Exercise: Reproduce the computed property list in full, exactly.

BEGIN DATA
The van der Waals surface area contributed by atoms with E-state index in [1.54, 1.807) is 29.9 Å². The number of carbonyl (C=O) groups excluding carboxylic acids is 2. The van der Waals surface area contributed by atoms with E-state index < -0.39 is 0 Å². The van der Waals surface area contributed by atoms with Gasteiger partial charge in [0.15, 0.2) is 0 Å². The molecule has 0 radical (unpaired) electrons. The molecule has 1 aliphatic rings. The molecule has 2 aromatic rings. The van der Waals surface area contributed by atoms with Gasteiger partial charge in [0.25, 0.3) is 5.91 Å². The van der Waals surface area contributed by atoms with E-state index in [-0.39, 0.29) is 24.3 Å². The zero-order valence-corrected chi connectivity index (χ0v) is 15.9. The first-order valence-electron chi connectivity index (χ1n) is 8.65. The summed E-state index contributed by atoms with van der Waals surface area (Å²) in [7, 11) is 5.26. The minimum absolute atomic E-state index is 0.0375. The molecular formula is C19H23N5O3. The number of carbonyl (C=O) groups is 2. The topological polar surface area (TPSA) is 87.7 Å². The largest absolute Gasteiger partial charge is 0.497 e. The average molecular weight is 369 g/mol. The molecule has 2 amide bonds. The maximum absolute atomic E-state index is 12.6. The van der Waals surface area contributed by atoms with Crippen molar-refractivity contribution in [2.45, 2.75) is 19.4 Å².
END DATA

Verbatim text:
The van der Waals surface area contributed by atoms with E-state index in [1.54, 1.807) is 29.9 Å². The number of carbonyl (C=O) groups excluding carboxylic acids is 2. The van der Waals surface area contributed by atoms with E-state index < -0.39 is 0 Å². The van der Waals surface area contributed by atoms with Gasteiger partial charge in [0.15, 0.2) is 0 Å². The molecule has 0 radical (unpaired) electrons. The molecule has 1 aliphatic rings. The molecule has 2 aromatic rings. The van der Waals surface area contributed by atoms with Gasteiger partial charge in [0.25, 0.3) is 5.91 Å². The van der Waals surface area contributed by atoms with E-state index in [-0.39, 0.29) is 24.3 Å². The zero-order valence-corrected chi connectivity index (χ0v) is 15.9. The first-order valence-electron chi connectivity index (χ1n) is 8.65. The summed E-state index contributed by atoms with van der Waals surface area (Å²) in [7, 11) is 5.26. The minimum absolute atomic E-state index is 0.0375. The molecular formula is C19H23N5O3. The number of carbonyl (C=O) groups is 2. The topological polar surface area (TPSA) is 87.7 Å². The largest absolute Gasteiger partial charge is 0.497 e. The average molecular weight is 369 g/mol. The molecule has 2 amide bonds. The maximum absolute atomic E-state index is 12.6. The van der Waals surface area contributed by atoms with Crippen molar-refractivity contribution in [2.45, 2.75) is 19.4 Å².